Luke gives the episode a date, the fifteenth year of the reign of Tiberius Caesar, while Pontius Pilate was governor of Judea, and he names other officials on duty at the time. As with Luke’s telling of Jesus’s birth, the richness of detail far outshines his sources, which were Mark and Matthew. He even includes some of John’s preaching, which sounds a lot like the Jesus of months hence: “One who has two coats should share them with one who has none. One who has meat should share it the same way.” To the tax collector’s question, John says, “Collect no more than you are ordered to.” And to the soldier’s question, “Do not slanderously blackmail, do not extort, and be satisfied with your wages.”

Wow. Think about the nerve and courage of these people. The tax men and soldiers are government employees, working for Caesar, and they risk their jobs by showing up to get dipped at a public place by a man with no official credentials who looks like a bum. Yet John also has the courage, and the grace, to give them his honest answer to their dangerously, achingly honest question, “What shall we do?”

Luke’s telling of the actual baptism of Jesus, and the first disciples, seems like that of his predecessors, but goes on to report a record fish catch, thanks to this Jesus, before he promises to turn them into people catchers.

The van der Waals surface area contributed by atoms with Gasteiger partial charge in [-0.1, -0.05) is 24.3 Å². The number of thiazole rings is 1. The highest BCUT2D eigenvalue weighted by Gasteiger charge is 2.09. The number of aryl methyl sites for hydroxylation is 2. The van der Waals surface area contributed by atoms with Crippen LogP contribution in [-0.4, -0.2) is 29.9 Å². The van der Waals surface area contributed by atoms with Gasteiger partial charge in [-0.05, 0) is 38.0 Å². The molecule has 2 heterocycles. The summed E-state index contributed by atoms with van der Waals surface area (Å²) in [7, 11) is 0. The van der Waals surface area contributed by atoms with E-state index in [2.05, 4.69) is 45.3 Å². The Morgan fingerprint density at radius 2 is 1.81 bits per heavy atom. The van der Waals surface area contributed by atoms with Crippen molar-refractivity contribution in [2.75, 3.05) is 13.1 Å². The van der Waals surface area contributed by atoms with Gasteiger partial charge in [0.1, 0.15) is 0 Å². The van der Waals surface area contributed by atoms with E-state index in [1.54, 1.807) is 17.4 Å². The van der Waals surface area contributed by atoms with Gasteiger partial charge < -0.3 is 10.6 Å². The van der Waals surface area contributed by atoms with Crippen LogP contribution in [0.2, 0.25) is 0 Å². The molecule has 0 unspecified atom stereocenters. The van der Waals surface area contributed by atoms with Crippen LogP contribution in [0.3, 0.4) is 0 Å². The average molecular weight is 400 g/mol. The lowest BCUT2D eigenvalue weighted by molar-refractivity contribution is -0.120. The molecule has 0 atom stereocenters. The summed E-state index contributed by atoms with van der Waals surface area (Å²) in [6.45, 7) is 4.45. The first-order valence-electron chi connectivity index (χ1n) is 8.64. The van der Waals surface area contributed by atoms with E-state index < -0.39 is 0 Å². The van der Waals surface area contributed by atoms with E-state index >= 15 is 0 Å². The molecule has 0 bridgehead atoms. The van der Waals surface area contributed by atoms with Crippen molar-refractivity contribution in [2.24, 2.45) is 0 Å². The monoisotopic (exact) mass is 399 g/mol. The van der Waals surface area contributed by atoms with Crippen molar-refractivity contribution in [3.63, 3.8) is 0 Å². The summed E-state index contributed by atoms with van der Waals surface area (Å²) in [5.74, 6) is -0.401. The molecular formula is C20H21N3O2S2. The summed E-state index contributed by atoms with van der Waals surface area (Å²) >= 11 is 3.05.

Then decades pass before the writing of the fourth gospel that made the cut in our Bible, supposedly by the apostle John. In this Gospel of John the Apostle, John the Baptizer calls Jesus the Lamb of God. Now we have a heavy title, a prescient, foreboding label. After all, old John the Baptizer was good at foreboding. He looked scary, and he cursed the power structure and shouted about a bad end for everybody unless they got right with God.

But the fourth gospel’s story sounds and feels different from the three earlier versions, and it’s not the sound of John’s yelling. This version doesn’t really say that John baptized Jesus. No matter how many times you look again, the story skips the actual baptism. Instead, both Johns, the writer and the Baptizer, focus on the credentials of Jesus as the Lamb of God, revealed to Israel by the Holy Spirit, and as the Son of God.

The differences continue. We have no details about fishing here. In fact, the first two disciples come not from their nets but from among the disciples of the Baptizer. They just walk away and follow this new master. One of these was Andrew, who went to find his brother Simon Peter the next day with the biggest news a Jew could have: “We have found the Messiah!” And with that, the story’s setup ends, and the gospel has its real beginning.